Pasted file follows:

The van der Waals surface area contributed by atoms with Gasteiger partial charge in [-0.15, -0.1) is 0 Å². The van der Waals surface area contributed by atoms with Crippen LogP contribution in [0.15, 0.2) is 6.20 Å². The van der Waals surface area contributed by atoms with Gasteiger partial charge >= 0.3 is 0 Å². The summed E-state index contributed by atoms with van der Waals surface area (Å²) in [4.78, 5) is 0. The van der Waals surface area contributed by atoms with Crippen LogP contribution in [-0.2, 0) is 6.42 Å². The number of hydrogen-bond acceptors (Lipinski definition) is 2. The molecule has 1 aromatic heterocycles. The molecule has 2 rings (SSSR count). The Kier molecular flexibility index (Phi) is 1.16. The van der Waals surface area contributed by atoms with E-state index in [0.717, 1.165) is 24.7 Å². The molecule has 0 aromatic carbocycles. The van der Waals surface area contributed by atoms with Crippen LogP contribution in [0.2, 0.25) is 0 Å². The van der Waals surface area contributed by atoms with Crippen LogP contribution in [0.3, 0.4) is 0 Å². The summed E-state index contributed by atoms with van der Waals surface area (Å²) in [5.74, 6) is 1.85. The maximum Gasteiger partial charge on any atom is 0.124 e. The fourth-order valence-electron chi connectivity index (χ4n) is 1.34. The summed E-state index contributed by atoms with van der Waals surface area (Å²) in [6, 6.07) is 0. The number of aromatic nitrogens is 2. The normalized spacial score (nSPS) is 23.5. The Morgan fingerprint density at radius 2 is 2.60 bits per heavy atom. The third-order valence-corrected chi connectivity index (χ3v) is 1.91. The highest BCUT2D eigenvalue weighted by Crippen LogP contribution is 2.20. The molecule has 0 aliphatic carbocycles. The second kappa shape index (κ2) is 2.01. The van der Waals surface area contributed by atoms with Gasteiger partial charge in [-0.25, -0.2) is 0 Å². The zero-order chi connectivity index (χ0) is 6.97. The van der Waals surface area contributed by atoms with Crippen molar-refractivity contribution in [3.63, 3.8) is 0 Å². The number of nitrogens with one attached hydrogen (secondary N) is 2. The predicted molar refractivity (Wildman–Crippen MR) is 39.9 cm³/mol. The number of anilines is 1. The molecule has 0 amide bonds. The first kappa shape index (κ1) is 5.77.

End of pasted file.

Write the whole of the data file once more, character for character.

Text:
The van der Waals surface area contributed by atoms with Gasteiger partial charge in [-0.15, -0.1) is 0 Å². The van der Waals surface area contributed by atoms with Crippen LogP contribution in [0.15, 0.2) is 6.20 Å². The van der Waals surface area contributed by atoms with Gasteiger partial charge >= 0.3 is 0 Å². The summed E-state index contributed by atoms with van der Waals surface area (Å²) in [4.78, 5) is 0. The van der Waals surface area contributed by atoms with Crippen LogP contribution in [-0.2, 0) is 6.42 Å². The number of hydrogen-bond acceptors (Lipinski definition) is 2. The molecule has 1 aromatic heterocycles. The molecule has 2 rings (SSSR count). The Kier molecular flexibility index (Phi) is 1.16. The van der Waals surface area contributed by atoms with E-state index in [0.717, 1.165) is 24.7 Å². The molecule has 0 aromatic carbocycles. The van der Waals surface area contributed by atoms with Crippen LogP contribution in [0.2, 0.25) is 0 Å². The van der Waals surface area contributed by atoms with Crippen LogP contribution in [0.3, 0.4) is 0 Å². The summed E-state index contributed by atoms with van der Waals surface area (Å²) in [5.74, 6) is 1.85. The maximum Gasteiger partial charge on any atom is 0.124 e. The fourth-order valence-electron chi connectivity index (χ4n) is 1.34. The summed E-state index contributed by atoms with van der Waals surface area (Å²) in [6, 6.07) is 0. The number of aromatic nitrogens is 2. The normalized spacial score (nSPS) is 23.5. The Morgan fingerprint density at radius 2 is 2.60 bits per heavy atom. The third-order valence-corrected chi connectivity index (χ3v) is 1.91. The highest BCUT2D eigenvalue weighted by Crippen LogP contribution is 2.20. The molecule has 0 aliphatic carbocycles. The second kappa shape index (κ2) is 2.01. The van der Waals surface area contributed by atoms with Gasteiger partial charge in [-0.25, -0.2) is 0 Å². The zero-order chi connectivity index (χ0) is 6.97. The van der Waals surface area contributed by atoms with Crippen molar-refractivity contribution in [3.63, 3.8) is 0 Å². The number of nitrogens with one attached hydrogen (secondary N) is 2. The predicted molar refractivity (Wildman–Crippen MR) is 39.9 cm³/mol. The number of anilines is 1. The molecule has 0 amide bonds. The first kappa shape index (κ1) is 5.77.